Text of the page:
March 26, 2021

Our brains are incredibly nimble pieces of machinery, and are actively being rewired and rewritten in response to experience. According to David Eagleman, a neuroscientist at Stanford University, the physical impact of this rewiring is so drastic that imaging is capable of distinguishing the motor cortex of a violinist from that of a pianist.

Eagleman is the author of the book Livewired: The Inside Story of the Ever-Changing Brain, and he walks us through how our daily habits – and forces including social feedback, shifting relevance, and curiosity – can reshape our phenomenally flexible and hardy brains.

Three Takeaways:

  • Humans arrive in the world uniquely unfinished, unlike zebras or alligators, who are born knowing how to swim or walk (or figure it out within hours), according to Eagleman. Rather than coming “pre-programmed,” human babies absorb the culture, language, and movements of the world they observe, allowing them to springboard off the knowledge of those who have come before them.
  • Eagleman has suggested the term “livewired” to describe the adaptability of the brain — a living system “rewriting its own circuitry every moment of your life.” He prefers this over brain plasticity, the term conventionally used to capture the brain’s flexibility, because he believes likening the brain’s adaptability to how plastic holds its shape mischaracterizes its dynamism.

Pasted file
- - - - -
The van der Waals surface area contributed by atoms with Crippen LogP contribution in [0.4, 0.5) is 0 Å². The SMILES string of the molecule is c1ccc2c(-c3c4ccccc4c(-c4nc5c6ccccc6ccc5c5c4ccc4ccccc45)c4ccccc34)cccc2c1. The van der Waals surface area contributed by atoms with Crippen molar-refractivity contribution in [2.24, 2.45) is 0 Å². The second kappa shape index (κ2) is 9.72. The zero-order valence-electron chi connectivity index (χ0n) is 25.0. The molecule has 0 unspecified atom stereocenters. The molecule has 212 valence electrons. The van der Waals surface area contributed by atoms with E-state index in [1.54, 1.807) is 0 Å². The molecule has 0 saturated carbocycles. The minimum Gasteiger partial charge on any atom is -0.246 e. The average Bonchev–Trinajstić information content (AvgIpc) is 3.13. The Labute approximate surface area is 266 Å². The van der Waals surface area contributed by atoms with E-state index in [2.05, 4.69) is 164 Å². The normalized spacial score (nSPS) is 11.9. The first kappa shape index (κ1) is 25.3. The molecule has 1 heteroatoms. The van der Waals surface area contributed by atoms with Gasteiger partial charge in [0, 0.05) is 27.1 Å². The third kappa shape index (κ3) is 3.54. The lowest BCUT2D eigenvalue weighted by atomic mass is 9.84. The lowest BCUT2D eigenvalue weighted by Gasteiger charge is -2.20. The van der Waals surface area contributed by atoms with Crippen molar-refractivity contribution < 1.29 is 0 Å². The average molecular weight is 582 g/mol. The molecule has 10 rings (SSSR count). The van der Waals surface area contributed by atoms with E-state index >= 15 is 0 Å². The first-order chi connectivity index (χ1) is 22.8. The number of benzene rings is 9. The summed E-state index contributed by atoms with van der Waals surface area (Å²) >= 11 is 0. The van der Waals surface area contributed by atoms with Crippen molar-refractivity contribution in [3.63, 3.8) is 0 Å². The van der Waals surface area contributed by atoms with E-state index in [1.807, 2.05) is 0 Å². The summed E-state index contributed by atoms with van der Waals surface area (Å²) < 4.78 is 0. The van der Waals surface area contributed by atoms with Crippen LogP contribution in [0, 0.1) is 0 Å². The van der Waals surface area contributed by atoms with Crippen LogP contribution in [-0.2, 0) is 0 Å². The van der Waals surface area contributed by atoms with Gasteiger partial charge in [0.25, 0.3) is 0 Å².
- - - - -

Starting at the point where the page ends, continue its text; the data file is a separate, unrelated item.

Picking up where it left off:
• The internet’s impact on how children learn encourages Eagleman, who says the brain learns best and is the most flexible when it's curious. Children’s ability to now ask search engines questions, whenever inspiration strikes, has empowered them to receive instantaneous answers “right in the context of their curiosity.”

Further Reading:

  • The father of Susan, Sofia, and Judit Polgar — sister chess prodigies — set out to raise “genius” children to demonstrate that excellence is not born, but made. We discussed the sisters (one of whom became the youngest chess grandmaster of all time) in a previous episode on specializing versus being a generalist.
  • The field of epigenetics, which Eagleman touches on, examines changes that can be passed on without altering an organism’s DNA. This article from Nature provides an approachable introduction to the field.
  • Interested in the nuns that Eagleman mentioned? Here’s more on the famous Alzheimer’s Nun experiment, which showed that living in a convent protected against the cognitive deficits associated with Alzheimer’s.
  • The removal of half of the brain — a hemispherectomy — is a perfectly survivable and often beneficial procedure used to treat certain forms of pediatric epilepsy. This article further details how this procedure is possible and its impact on patients.

brain, Cognitive Science, Body and Mind, cognition, evolution, David Eagleman, neuroscience

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